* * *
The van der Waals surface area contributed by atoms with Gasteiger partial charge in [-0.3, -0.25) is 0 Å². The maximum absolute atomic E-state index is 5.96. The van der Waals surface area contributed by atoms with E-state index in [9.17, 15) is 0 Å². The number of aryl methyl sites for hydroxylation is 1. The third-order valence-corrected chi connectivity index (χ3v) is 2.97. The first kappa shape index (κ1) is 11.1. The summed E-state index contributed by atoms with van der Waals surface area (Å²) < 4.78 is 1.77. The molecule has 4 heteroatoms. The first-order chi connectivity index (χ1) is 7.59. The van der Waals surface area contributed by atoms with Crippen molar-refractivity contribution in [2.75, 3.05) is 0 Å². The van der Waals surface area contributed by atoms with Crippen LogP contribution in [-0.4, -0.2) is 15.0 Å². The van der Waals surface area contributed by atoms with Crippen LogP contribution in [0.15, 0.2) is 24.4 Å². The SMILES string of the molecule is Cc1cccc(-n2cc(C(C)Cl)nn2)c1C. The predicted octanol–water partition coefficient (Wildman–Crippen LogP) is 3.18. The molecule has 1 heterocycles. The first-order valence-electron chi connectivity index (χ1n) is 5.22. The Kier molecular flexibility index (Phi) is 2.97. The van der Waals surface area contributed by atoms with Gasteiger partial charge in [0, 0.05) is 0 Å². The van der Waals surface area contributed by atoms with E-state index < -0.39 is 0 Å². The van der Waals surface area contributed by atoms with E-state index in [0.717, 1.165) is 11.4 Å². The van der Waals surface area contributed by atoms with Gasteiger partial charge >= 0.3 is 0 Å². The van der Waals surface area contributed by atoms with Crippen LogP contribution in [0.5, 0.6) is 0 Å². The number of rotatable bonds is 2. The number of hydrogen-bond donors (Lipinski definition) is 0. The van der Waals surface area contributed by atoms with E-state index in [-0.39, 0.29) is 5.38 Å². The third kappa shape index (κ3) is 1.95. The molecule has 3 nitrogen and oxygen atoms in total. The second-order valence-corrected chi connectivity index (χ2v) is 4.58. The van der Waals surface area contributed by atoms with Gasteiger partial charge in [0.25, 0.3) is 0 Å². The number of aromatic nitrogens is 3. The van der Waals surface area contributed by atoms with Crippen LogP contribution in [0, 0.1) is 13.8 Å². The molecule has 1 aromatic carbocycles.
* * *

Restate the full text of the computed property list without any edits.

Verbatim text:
The van der Waals surface area contributed by atoms with Gasteiger partial charge in [-0.3, -0.25) is 0 Å². The maximum absolute atomic E-state index is 5.96. The van der Waals surface area contributed by atoms with E-state index in [9.17, 15) is 0 Å². The number of aryl methyl sites for hydroxylation is 1. The third-order valence-corrected chi connectivity index (χ3v) is 2.97. The first kappa shape index (κ1) is 11.1. The summed E-state index contributed by atoms with van der Waals surface area (Å²) < 4.78 is 1.77. The molecule has 4 heteroatoms. The first-order chi connectivity index (χ1) is 7.59. The van der Waals surface area contributed by atoms with Crippen molar-refractivity contribution in [2.75, 3.05) is 0 Å². The van der Waals surface area contributed by atoms with Crippen LogP contribution in [-0.4, -0.2) is 15.0 Å². The van der Waals surface area contributed by atoms with Crippen LogP contribution in [0.15, 0.2) is 24.4 Å². The SMILES string of the molecule is Cc1cccc(-n2cc(C(C)Cl)nn2)c1C. The predicted octanol–water partition coefficient (Wildman–Crippen LogP) is 3.18. The molecule has 1 heterocycles. The first-order valence-electron chi connectivity index (χ1n) is 5.22. The Kier molecular flexibility index (Phi) is 2.97. The van der Waals surface area contributed by atoms with Gasteiger partial charge in [0, 0.05) is 0 Å². The van der Waals surface area contributed by atoms with E-state index < -0.39 is 0 Å². The van der Waals surface area contributed by atoms with E-state index in [0.717, 1.165) is 11.4 Å². The van der Waals surface area contributed by atoms with Gasteiger partial charge >= 0.3 is 0 Å². The van der Waals surface area contributed by atoms with Crippen LogP contribution in [0.5, 0.6) is 0 Å². The number of rotatable bonds is 2. The number of hydrogen-bond donors (Lipinski definition) is 0. The van der Waals surface area contributed by atoms with E-state index in [-0.39, 0.29) is 5.38 Å². The third kappa shape index (κ3) is 1.95. The molecule has 3 nitrogen and oxygen atoms in total. The second-order valence-corrected chi connectivity index (χ2v) is 4.58. The van der Waals surface area contributed by atoms with Gasteiger partial charge in [0.25, 0.3) is 0 Å². The number of aromatic nitrogens is 3. The van der Waals surface area contributed by atoms with Crippen LogP contribution in [0, 0.1) is 13.8 Å². The molecule has 1 aromatic carbocycles.